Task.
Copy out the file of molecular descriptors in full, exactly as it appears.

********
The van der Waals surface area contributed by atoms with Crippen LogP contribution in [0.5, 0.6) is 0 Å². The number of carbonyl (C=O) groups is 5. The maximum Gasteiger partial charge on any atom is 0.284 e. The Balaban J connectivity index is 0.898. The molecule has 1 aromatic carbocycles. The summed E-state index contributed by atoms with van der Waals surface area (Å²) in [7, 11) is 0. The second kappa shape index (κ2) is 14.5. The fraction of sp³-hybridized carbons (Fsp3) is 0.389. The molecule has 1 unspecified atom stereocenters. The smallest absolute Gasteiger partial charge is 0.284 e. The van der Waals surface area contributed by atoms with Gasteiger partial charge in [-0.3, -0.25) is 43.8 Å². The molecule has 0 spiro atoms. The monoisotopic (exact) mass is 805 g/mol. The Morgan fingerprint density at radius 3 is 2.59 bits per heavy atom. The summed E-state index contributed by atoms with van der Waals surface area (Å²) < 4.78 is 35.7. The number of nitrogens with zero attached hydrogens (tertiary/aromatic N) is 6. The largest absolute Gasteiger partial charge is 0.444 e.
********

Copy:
The van der Waals surface area contributed by atoms with Crippen LogP contribution in [0.5, 0.6) is 0 Å². The number of carbonyl (C=O) groups is 5. The maximum Gasteiger partial charge on any atom is 0.284 e. The Balaban J connectivity index is 0.898. The molecule has 1 aromatic carbocycles. The summed E-state index contributed by atoms with van der Waals surface area (Å²) in [7, 11) is 0. The second kappa shape index (κ2) is 14.5. The fraction of sp³-hybridized carbons (Fsp3) is 0.389. The molecule has 1 unspecified atom stereocenters. The smallest absolute Gasteiger partial charge is 0.284 e. The van der Waals surface area contributed by atoms with Gasteiger partial charge in [-0.3, -0.25) is 43.8 Å². The molecule has 0 spiro atoms. The monoisotopic (exact) mass is 805 g/mol. The Morgan fingerprint density at radius 3 is 2.59 bits per heavy atom. The summed E-state index contributed by atoms with van der Waals surface area (Å²) < 4.78 is 35.7. The number of nitrogens with zero attached hydrogens (tertiary/aromatic N) is 6. The largest absolute Gasteiger partial charge is 0.444 e.